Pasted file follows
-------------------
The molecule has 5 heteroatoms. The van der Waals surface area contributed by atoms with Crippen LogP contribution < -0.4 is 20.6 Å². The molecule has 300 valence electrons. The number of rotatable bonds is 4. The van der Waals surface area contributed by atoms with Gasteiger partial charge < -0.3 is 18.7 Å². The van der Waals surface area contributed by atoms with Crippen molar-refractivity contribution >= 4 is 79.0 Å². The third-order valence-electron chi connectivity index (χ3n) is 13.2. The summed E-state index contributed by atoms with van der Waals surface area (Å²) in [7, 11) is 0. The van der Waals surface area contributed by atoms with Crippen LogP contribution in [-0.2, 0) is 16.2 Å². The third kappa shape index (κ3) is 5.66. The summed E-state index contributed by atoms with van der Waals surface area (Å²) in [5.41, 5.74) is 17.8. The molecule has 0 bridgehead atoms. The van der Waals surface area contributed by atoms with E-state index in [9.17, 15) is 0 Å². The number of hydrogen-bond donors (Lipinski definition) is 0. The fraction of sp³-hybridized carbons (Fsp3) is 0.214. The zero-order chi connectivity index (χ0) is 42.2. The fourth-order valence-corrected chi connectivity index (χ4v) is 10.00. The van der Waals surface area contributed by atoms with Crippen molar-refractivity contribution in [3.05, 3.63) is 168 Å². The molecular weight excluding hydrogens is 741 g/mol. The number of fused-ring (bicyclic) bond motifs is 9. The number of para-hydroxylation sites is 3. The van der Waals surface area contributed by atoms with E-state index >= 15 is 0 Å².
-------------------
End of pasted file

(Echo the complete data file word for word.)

The molecule has 5 heteroatoms. The van der Waals surface area contributed by atoms with Crippen LogP contribution < -0.4 is 20.6 Å². The molecule has 300 valence electrons. The number of rotatable bonds is 4. The van der Waals surface area contributed by atoms with Gasteiger partial charge < -0.3 is 18.7 Å². The van der Waals surface area contributed by atoms with Crippen molar-refractivity contribution >= 4 is 79.0 Å². The third-order valence-electron chi connectivity index (χ3n) is 13.2. The summed E-state index contributed by atoms with van der Waals surface area (Å²) in [7, 11) is 0. The van der Waals surface area contributed by atoms with Crippen LogP contribution in [-0.2, 0) is 16.2 Å². The third kappa shape index (κ3) is 5.66. The summed E-state index contributed by atoms with van der Waals surface area (Å²) in [5.41, 5.74) is 17.8. The molecule has 0 bridgehead atoms. The van der Waals surface area contributed by atoms with E-state index in [9.17, 15) is 0 Å². The number of hydrogen-bond donors (Lipinski definition) is 0. The fraction of sp³-hybridized carbons (Fsp3) is 0.214. The zero-order chi connectivity index (χ0) is 42.2. The fourth-order valence-corrected chi connectivity index (χ4v) is 10.00. The van der Waals surface area contributed by atoms with Crippen molar-refractivity contribution in [3.05, 3.63) is 168 Å². The molecular weight excluding hydrogens is 741 g/mol. The number of fused-ring (bicyclic) bond motifs is 9. The number of para-hydroxylation sites is 3. The van der Waals surface area contributed by atoms with E-state index >= 15 is 0 Å².